"So we want to encourage both tourists to use bitcoin but, more importantly, families that send money from the U.S. back home — we want them to start sending in bitcoin,”
That injection of bitcoin helps to offset the bitcoins that are spent outside the local community (e.g., from buying airtime on Bitrefill, or cashed out on an exchange). As long as local merchants keep seeing bitcoin revenues, they'll become more likely to get in the habit of using those for local spending ... staff/payrolls, vendors, other local merchants, etc.)
Custodial is the way it's gonna have to be to onboard masses. Only a few will opt for non-custodial solutions because they will need to be more technically savvy. Anyway all the solutions people already use (like banks) are custodial.
Cool story, but the idea of impoverished people basing their economy off an extremely volatile currency that can fluctuate 30% in a handful of days of seems like the recipe for failure. Yeah this guy is providing liquidity, but what’re the citizens going to think when btc loses a quarter of its value in a week? How trusting will they be then? Also, are people just trading tiny factions of bitcoin regularly for food and services? Paying 0.000001btc for a good or service just seems like a headache. Need more info on the downsides, it’s not all roses.
>but the idea of impoverished people basing their economy off an extremely volatile currency
Getting really tired of this argument.
First off, the volatility is often UP, and that helps people.
Second, the volatility is still less than your average Latin American currency (which is always going DOWN).
Even with 10% market swings, feels fine to me using it as currency here in Mexico where I live.
I'm considering paying the taco guys (who are poor but always have smartphones) in lightning BTC. If they want cash they can always use a gateway like mex.dynet.com.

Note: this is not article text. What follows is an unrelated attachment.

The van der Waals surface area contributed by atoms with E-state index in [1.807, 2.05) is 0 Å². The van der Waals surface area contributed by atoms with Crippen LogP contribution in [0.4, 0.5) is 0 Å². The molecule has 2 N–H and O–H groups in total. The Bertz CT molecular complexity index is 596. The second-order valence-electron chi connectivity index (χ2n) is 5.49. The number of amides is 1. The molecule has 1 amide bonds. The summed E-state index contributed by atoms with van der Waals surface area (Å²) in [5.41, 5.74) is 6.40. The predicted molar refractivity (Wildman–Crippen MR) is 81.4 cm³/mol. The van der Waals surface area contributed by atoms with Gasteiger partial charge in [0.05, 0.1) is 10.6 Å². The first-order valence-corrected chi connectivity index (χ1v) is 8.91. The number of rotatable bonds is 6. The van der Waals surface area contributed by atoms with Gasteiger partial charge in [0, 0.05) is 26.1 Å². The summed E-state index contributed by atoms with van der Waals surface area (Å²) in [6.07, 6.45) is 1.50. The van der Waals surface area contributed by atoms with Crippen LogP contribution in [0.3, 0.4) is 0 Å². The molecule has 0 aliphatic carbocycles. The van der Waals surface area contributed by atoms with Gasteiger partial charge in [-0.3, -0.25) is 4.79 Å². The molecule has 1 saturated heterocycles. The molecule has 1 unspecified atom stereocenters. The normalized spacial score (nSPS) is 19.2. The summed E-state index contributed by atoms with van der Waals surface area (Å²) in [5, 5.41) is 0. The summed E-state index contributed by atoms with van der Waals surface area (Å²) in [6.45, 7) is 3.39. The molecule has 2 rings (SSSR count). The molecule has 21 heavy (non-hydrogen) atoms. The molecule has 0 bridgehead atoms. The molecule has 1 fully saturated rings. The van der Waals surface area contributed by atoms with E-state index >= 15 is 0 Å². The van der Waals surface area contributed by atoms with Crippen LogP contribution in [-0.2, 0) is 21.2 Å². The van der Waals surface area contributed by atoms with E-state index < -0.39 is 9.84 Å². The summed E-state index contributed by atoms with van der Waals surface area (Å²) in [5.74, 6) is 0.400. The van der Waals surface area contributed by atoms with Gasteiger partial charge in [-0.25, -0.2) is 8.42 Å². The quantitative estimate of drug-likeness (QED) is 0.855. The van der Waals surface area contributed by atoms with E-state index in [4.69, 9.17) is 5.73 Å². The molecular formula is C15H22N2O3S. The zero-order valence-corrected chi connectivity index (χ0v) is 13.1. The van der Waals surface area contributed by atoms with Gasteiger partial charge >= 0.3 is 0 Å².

Furthermore, assuming the volatility is up and the value of bitcoin increases 100% in 2 months, why would anyone want to exchange the currency then? I can speak for myself that I want to hold bitcoin and not exchange it, especially in a bull market. So if people aren’t exchanging the currency because the value is increasing, then it’s not a good media of exchange. If btc was more stable in value then I’d agree that it would be great for exchange. But I think we are years of price discovery away from this point.
Not going to argue that Latin American currencies won’t lose value, but assuming that volatility for btc will be dominantly upwards is a misleading assumption for already financially unstable people. I hold small amounts of btc relative to the rest of my net worth because there is so much volatility and risk. If you look at this from a purely risk perspective, these people would be taking on enormous risk (relative to their net worth) if they were to keep 80-90% of their net worth in btc.
> Paying 0.000001btc for a good or service just seems like a headache.
Most lightning wallets use satoshis as the standard denomination, not full bitcoins. In your example, the good or service would be marked as costing 100 sats.
> volatile currency that can fluctuate 30% in a handful of days
Merchants can easily hedge to lessen exchange rate risk. Then again, so can anyone else.
They can do it today pretty easy. On Cash App, you simply hit the "sell" button, and it converts to fiat. There's no Cash App (yet) in El Salvador though.
But you know what? Uneducated impoverished people seem to figure out what they want to figure out. Go to some remote interior part of Kenya and find the least technically savvy person you can find walking the street, ... and I bet you they use M-Pesa. They figured it out, and they use it frequently.
Uneducated impoverished people also figure out how to get into upside auto loans and pay day loan debt pretty easily. Btc needs more price discovery before it can be used as an every day currency. You don’t want to turn these people off when their money’s value drops 50% in a month. Seems too risky for financially unstable persons.
I suspect when there's such thing as Libra, or a CBDC (central bank digital currency), .. and the person has a choice, ... hold $20 of some CBDC USD (or Libra stablecoin), versus hold $20 of BTC and take a chance it ends up being worth $25, they'll take the chance. It's not my place to tell them what they should and should not do with their money.